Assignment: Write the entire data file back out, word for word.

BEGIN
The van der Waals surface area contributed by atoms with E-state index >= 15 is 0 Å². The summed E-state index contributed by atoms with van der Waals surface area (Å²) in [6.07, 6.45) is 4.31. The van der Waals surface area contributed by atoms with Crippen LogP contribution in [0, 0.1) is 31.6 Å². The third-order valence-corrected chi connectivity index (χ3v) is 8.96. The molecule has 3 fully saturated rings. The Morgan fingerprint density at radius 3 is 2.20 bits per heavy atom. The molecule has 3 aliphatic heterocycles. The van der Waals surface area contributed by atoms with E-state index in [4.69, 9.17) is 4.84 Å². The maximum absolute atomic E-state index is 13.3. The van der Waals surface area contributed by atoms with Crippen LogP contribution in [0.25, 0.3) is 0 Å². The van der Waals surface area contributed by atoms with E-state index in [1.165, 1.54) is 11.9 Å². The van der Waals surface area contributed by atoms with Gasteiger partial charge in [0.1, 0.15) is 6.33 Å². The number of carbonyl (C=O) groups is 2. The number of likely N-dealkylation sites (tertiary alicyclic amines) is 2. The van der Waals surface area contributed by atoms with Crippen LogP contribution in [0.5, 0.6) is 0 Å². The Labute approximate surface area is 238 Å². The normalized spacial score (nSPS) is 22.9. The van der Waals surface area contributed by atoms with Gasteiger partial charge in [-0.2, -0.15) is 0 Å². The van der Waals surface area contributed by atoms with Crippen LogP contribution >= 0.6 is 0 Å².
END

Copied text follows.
The van der Waals surface area contributed by atoms with E-state index >= 15 is 0 Å². The summed E-state index contributed by atoms with van der Waals surface area (Å²) in [6.07, 6.45) is 4.31. The van der Waals surface area contributed by atoms with Crippen LogP contribution in [0, 0.1) is 31.6 Å². The third-order valence-corrected chi connectivity index (χ3v) is 8.96. The molecule has 3 fully saturated rings. The Morgan fingerprint density at radius 3 is 2.20 bits per heavy atom. The molecule has 3 aliphatic heterocycles. The van der Waals surface area contributed by atoms with E-state index in [4.69, 9.17) is 4.84 Å². The maximum absolute atomic E-state index is 13.3. The van der Waals surface area contributed by atoms with Crippen LogP contribution in [0.25, 0.3) is 0 Å². The van der Waals surface area contributed by atoms with E-state index in [1.165, 1.54) is 11.9 Å². The van der Waals surface area contributed by atoms with Gasteiger partial charge in [0.1, 0.15) is 6.33 Å². The number of carbonyl (C=O) groups is 2. The number of likely N-dealkylation sites (tertiary alicyclic amines) is 2. The van der Waals surface area contributed by atoms with Crippen LogP contribution in [0.5, 0.6) is 0 Å². The Labute approximate surface area is 238 Å². The normalized spacial score (nSPS) is 22.9. The van der Waals surface area contributed by atoms with Gasteiger partial charge in [-0.2, -0.15) is 0 Å². The van der Waals surface area contributed by atoms with Crippen LogP contribution >= 0.6 is 0 Å².